Waneta Expansion Generating Station


The Waneta Expansion Generating Station went through a comprehensive harmonized federal/provincial environmental assessment as part of the regulatory approval process for the project. The project was considered to not have any significant negative environmental effects and was expected to produce positive environmental benefits by directing water through the powerhouse instead of spilling it over the Waneta Dam thereby reducing downstream Total Gas Pressure (TGP) levels that can be harmful to fish.

One of the innovative features of this facility is a sturgeon exclusion screen. One of the potential environmental effects of the project was the potential for endangered White sturgeon to swim into the facility when it is offline. As a result, the facility has incorporated a deployable sturgeon exclusion screen as part of its design. The screen deploys when the plant goes down to minimum output.

To ensure that construction activities were carried out in an environmentally-sound manner consistent with the regulatory approvals, a comprehensive Environmental Management Plan was implemented along with monitoring by an independent environmental monitor.

Environmental Programs as a Result of the Waneta Expansion Generating Station project

Waneta Terrestrial Compensation Program (WTCP)

The Waneta Terrestrial Compensation Program (WTCP) provided annual funding to eligible conservation projects located in the Waneta, BC area. The goal of the WTCP was to provide financial support to projects that promoted conservation and restoration of the terrestrial ecosystem through research, physical works, and other “on the ground” or applied projects. The WTCP allocated up to $50,000 annually (for seven years) towards projects within the project area. The program compensated for unavoidable terrestrial impacts related to the construction of the Waneta Expansion Generating facility.

Between 2012 and 2018, project partners Fortis Inc., Columbia Power Corporation and Columbia Basin Trust distributed a total of $350,000 to 37 projects in the Pend d’Oreille. Butterfly and pollinator inventories, research on threatened bird and reptile species and rare plant studies were some of the activities that took place.

View a list of all projects supported through the Waneta Terrestrial Compensation Program between 2012 and 2018 here.

For project reports and other information regarding the Waneta Terrestrial Compensation Program, please contact Michael Hounjet, WTCP Program Manager, at mhounjet@columbiapower.org.

Fort Shepherd Bar Fish Habitat Enhancement Project

This project involved excavating the Fort Shepherd bar as a means of increasing the amount of time the area was wetted, providing shallow water fish habitat. The project offsets increased dewatering of shallow water habitat that is the result of incremental load shaping at the Waneta Expansion facility. The project also eliminated one of the major fish stranding sites in the Columbia River below Trail.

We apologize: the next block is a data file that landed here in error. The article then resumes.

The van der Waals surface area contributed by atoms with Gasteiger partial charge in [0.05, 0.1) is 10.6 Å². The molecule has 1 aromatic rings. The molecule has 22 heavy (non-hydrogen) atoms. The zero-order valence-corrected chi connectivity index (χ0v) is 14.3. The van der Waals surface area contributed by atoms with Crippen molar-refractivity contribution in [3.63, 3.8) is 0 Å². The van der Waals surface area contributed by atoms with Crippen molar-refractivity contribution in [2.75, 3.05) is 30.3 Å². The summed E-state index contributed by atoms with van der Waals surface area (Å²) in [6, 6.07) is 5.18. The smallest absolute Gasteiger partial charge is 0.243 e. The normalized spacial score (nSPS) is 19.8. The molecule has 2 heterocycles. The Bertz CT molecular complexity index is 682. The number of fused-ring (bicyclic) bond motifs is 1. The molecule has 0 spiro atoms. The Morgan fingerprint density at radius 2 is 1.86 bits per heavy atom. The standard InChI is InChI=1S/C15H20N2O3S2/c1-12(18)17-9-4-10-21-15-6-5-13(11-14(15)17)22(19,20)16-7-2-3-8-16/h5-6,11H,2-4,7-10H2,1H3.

Waneta White Sturgeon Flow Augmentation and Predation Study (WSFAP)

The White Sturgeon Flow Augmentation Program (WSFAP) was initiated by Teck with the Waneta Dam Upgrades and provided a minimum flow requirement during the sturgeon spawning season to reduce the potential for predation on sturgeon eggs during periods of low flow. Enhancements were made to the WSFAP as part of the Waneta Expansion environmental assessment that came into effect when the plant becomes operational.

A six study of predation on white sturgeon eggs was initiated to help assess whether the WSFAP is effective as a means to reduce the effect of egg predation as a potential contributing factor to white sturgeon recruitment failure. The program aimed to establish a relationship between flow and egg predation. An integral part of the program was a continuation of the long running Waneta sturgeon spawn monitoring program.

Waneta Fish Stranding Monitoring Program

This program monitored the incidence of fish and fish egg stranding associated with flow changes at Waneta. The program collected pre-project baseline data. Post project surveys have been conducted after the Waneta Generating Station became operational to assess whether there were any impacts to fish and fish egg stranding from the Waneta Expansion Project.

Waneta Rare Plant Relocation Program

This program involved the collection and culture of rare plants that were unavoidably disturbed within the physical footprint of the project. The plants were either transplanted to a safe location or used in project reclamation. Species included in the project were Spanish Clover, Porcupine Grass, Prairie Rocket, Sutherland’s Larkspur, and Small Headed Tarweed.

Waneta Terrestrial Monitoring Program

This program monitored the effects of the Waneta Expansion Project on the following listed species found in the project area: yellow breasted chats, Lewis’s woodpecker, common nighthawks and herptile road kill. The only yellow breasted chat nesting in the Kootenay Region was found in the area of the transmission line and nesting locations and success were monitored. Lewis Woodpeckers historically nested in one of the project temporary use areas. The nest had not been active for a number of years but individuals were observed in another project area. Monitoring took place on area roads to assess whether project related traffic may have resulted in an increase in road kill, with an emphasis on herptiles at risk, and if so, whether there were any locations where mitigation measures may have been effective.

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